As we passed the worksite, the headlights lit up the edge of a worksite where a variety of equipment was parked. We turned around at the next exit and returned to the worksite. Jimmy pointed out the gap where a concrete divider had been and we drove though it and backed up to the first skid steer. There were some larger, more valuable machines, but we never took these as it takes serious hauling equipment that obstructs the highway and the risk of attracting the attention of the highway patrol is too high.

Jimmy had visited the site on Friday night to check out the equipment, looking particularly for locks, fuel cut-offs, and antennas of tracking devices. He knows a lot about these devices and can quickly disable the ones that have to see a satellite but always makes us take the equipment to temporary storage for an hour so that he can look them over for any devices.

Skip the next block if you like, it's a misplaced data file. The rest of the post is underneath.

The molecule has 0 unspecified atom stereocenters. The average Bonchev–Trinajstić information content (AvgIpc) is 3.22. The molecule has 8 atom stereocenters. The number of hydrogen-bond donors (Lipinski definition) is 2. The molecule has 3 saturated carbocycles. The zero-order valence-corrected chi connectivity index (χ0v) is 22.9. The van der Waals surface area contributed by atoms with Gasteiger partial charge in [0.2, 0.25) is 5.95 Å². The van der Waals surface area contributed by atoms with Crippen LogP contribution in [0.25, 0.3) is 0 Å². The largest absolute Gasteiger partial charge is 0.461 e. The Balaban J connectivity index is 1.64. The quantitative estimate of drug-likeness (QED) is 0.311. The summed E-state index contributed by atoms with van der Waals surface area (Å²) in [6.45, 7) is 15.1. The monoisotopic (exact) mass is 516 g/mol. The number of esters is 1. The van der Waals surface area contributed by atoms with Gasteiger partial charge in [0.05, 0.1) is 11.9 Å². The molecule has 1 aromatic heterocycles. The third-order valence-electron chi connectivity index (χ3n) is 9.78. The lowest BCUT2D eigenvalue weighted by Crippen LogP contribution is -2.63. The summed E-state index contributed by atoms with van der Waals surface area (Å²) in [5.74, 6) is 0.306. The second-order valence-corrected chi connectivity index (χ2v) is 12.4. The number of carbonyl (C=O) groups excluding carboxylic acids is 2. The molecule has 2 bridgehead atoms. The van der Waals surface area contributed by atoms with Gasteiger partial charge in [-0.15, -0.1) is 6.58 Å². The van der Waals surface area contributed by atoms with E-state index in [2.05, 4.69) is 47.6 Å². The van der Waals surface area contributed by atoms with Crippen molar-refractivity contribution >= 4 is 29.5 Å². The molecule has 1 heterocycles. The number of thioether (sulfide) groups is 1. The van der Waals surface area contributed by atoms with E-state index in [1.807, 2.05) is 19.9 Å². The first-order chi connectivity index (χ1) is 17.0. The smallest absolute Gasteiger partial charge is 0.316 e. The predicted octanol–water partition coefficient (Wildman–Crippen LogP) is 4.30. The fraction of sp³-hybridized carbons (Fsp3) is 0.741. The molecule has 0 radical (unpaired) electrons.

I jumped out and worked through my key ring until I got to the right one for the skid steer. I bought the keys from a website 4 years ago—$50 for a full set of keys that work almost any equipment in the country must be a bargain. I got into the cab and after a couple of turns, got it going. By now Bill had the ramps down and I drove the skid steer on to the far end of the flatbed.

A few cars passed in the time that we were there but we were working on the edge of their light beams and none had even slowed down. Within half an hour, we had the skid steer, the backhoe, and one of the generators on the flatbed. Jimmy directed us to the temporary "safe area"—an unused group of warehouses that we could park in for an hour or as long as it took Jimmy to give us the all-clear.